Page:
Legal Measures to Evict Tenants
The court-administered eviction process assures the tenant of the right to a court hearing if the tenant believes that the landlord has no right to evict the tenant. The landlord must use this court process to evict the tenant; the landlord cannot use self-help measures to force the tenant to move. For example, the landlord cannot physically remove or lock out the tenant, cut off utilities such as water or electricity, remove outside windows or doors, or seize (take) the tenant's belongings in order to carry out the eviction. The landlord must use the court procedures.
If the landlord uses unlawful methods to evict a tenant, the landlord may be subject to liability for the tenant's damages, as well as penalties of up to $100 per day for the time that the landlord used the unlawful methods.
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Courts enforce Your Rights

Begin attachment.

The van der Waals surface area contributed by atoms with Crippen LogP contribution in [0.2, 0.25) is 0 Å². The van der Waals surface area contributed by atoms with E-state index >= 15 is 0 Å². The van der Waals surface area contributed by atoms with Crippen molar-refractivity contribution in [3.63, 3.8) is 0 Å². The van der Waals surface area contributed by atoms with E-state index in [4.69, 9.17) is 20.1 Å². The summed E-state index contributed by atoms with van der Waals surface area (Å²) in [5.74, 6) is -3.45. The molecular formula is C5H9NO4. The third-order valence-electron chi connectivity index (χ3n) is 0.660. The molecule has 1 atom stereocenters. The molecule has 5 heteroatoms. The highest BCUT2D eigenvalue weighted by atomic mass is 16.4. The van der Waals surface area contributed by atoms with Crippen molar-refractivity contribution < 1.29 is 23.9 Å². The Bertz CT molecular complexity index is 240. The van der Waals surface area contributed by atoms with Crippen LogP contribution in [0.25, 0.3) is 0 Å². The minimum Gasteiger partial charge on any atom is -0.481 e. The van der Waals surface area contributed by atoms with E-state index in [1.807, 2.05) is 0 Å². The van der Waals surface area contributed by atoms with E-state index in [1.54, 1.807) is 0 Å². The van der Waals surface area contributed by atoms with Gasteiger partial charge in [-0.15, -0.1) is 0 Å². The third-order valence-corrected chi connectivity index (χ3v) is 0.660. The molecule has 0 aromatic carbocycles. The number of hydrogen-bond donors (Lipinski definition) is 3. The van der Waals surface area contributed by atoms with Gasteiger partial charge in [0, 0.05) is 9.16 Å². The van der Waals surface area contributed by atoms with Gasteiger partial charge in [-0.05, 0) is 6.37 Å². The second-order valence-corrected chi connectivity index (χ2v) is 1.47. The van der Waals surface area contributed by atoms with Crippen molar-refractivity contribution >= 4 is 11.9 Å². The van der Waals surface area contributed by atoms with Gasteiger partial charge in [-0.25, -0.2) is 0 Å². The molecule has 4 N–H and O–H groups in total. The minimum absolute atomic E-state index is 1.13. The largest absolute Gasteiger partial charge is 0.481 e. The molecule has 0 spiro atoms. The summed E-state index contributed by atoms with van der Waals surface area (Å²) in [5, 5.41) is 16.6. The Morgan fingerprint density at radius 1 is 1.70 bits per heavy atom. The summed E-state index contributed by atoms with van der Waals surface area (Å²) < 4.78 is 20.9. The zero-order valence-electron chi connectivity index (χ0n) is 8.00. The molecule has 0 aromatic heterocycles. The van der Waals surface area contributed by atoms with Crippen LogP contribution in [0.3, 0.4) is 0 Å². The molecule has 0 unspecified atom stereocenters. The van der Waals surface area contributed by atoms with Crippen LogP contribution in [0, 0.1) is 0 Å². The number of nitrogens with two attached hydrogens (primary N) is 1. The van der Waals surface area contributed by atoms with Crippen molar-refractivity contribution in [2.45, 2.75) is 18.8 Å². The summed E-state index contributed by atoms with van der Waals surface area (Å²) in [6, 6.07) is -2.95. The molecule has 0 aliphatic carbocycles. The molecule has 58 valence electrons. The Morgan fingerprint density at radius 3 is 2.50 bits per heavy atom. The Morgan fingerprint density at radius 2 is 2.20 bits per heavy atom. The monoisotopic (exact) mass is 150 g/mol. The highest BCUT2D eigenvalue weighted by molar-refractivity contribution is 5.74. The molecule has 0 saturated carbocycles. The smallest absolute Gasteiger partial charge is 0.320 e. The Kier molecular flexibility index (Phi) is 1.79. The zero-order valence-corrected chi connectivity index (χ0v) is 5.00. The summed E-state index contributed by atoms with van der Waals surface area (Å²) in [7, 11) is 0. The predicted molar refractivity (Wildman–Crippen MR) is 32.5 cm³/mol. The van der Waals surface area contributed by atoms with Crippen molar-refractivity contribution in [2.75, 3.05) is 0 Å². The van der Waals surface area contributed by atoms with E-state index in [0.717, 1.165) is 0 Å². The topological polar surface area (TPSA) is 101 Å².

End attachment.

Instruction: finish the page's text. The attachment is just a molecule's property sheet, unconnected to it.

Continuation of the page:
Your Day in Court
Before appearing in court, we can help you carefully prepare your case. Among other things, we will help you with:
- Deciding how you will present the facts that support your side of the case - whether by witnesses, letters, other documents, photographs or video, or other evidence.
- Requiring you to bring at least four copies of all documents that you intend to use as evidence - an original for the judge, a copy for the opposing party, a copy for yourself, and copies for your witnesses.
- Arrange for and help you prepare your witnesses that will testify at the trial. You can subpoena a witness who will not testify voluntarily. A subpoena is an order from the court for a witness to appear. The subpoena must be served on (handed to) the witness, and can be served by anyone but you who is over the age of 18. You can obtain a subpoena from the Clerk of Court. You must pay witness fees at the time the subpoena is served on the witness, if the witness requests them.